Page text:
Who knew that a little camera could be such a contentious issue?
Backup cameras are available in most every car on the market in the U.S.; they’re standard in plenty as well. Yet, some consumer advocacy groups are actually suing the U.S. Department of Transportation because of the agency’s lack of oversight. Back in 2008, it was proposed that backup cameras should be made standard in every car on the road by 2012.
That obviously didn’t happen, and an amended proposal by the former Transportation Secretary Ray LaHood said 2015 would make for a better time to get the backup camera law in place. Now the Consumer Union, the advocacy branch of what we know as that supposedly unbiased magazine that really does have an agenda to push is taking it to court, challenging the malaise.
The backup camera systems cost between $58 and $203 to install per vehicle, according to Automotive News. However, automakers point out that its implementation would save just 95 to 112 lives per year, amounting to as much as $18 million per life. In the world of cost-benefit analysis, that’s not a great deal.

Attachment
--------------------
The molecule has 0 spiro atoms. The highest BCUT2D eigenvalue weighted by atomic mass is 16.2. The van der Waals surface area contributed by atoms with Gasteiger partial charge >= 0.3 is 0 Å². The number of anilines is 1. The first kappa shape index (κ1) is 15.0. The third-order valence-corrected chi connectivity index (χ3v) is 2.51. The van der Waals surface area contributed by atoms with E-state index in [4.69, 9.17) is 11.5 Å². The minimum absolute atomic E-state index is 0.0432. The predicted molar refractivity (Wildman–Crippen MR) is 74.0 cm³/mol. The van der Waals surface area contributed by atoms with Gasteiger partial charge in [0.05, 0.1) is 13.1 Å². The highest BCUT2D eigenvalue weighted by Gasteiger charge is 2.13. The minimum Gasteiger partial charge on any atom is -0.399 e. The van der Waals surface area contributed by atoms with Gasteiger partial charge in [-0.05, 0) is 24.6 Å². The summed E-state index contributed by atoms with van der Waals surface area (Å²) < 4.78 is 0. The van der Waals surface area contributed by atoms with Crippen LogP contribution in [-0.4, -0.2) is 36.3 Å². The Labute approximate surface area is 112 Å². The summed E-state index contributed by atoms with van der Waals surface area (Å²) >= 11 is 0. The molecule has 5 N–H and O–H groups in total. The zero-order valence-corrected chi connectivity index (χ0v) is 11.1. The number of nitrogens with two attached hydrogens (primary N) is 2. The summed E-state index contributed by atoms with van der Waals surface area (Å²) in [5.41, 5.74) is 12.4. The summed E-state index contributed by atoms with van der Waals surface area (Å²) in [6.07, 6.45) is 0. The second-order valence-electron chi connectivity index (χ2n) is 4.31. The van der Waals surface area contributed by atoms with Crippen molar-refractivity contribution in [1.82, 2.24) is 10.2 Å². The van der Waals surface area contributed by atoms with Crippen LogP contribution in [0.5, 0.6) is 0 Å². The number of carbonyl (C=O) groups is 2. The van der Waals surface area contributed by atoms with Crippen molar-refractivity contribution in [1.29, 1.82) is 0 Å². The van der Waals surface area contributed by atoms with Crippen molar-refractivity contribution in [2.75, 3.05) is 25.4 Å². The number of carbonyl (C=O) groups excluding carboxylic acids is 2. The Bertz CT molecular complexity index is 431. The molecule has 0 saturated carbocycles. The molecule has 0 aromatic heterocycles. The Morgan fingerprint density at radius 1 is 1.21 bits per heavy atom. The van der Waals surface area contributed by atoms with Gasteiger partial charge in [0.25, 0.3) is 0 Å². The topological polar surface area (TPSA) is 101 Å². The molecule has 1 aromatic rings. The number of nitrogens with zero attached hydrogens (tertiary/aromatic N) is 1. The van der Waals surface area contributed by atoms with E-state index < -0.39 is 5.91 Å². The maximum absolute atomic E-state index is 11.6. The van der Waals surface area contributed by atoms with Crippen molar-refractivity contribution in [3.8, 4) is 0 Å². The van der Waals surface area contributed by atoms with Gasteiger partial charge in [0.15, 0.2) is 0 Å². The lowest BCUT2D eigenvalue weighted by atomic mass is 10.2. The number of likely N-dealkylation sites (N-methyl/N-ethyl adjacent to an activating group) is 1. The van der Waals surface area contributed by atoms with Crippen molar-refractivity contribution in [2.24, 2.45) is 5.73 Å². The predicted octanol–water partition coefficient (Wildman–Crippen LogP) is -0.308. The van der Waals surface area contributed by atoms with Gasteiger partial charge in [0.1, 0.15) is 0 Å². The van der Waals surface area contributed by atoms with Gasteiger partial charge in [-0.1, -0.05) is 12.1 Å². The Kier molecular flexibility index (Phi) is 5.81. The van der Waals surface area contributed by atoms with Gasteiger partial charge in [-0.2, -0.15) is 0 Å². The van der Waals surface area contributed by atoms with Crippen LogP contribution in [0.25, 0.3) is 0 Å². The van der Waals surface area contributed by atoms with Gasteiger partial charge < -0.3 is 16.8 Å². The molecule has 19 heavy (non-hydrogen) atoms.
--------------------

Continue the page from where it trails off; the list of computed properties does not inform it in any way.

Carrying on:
Alas, the NHTSA has now put backup cameras on its list of recommended items to be made mandatory for 2015. And what gets put on that list most often happens.
Already, automakers are making the move towards putting backup camera systems into its cars as standard equipment; the 2015 Honda Fit will have one. It ultimately begs the question: If automakers are moving in that direction anyway, why is the Consumer Union acting so gung-ho about making the systems mandatory to the point of getting lawyers involved?
Sources: NHTSA, Automotive News (Subscription required)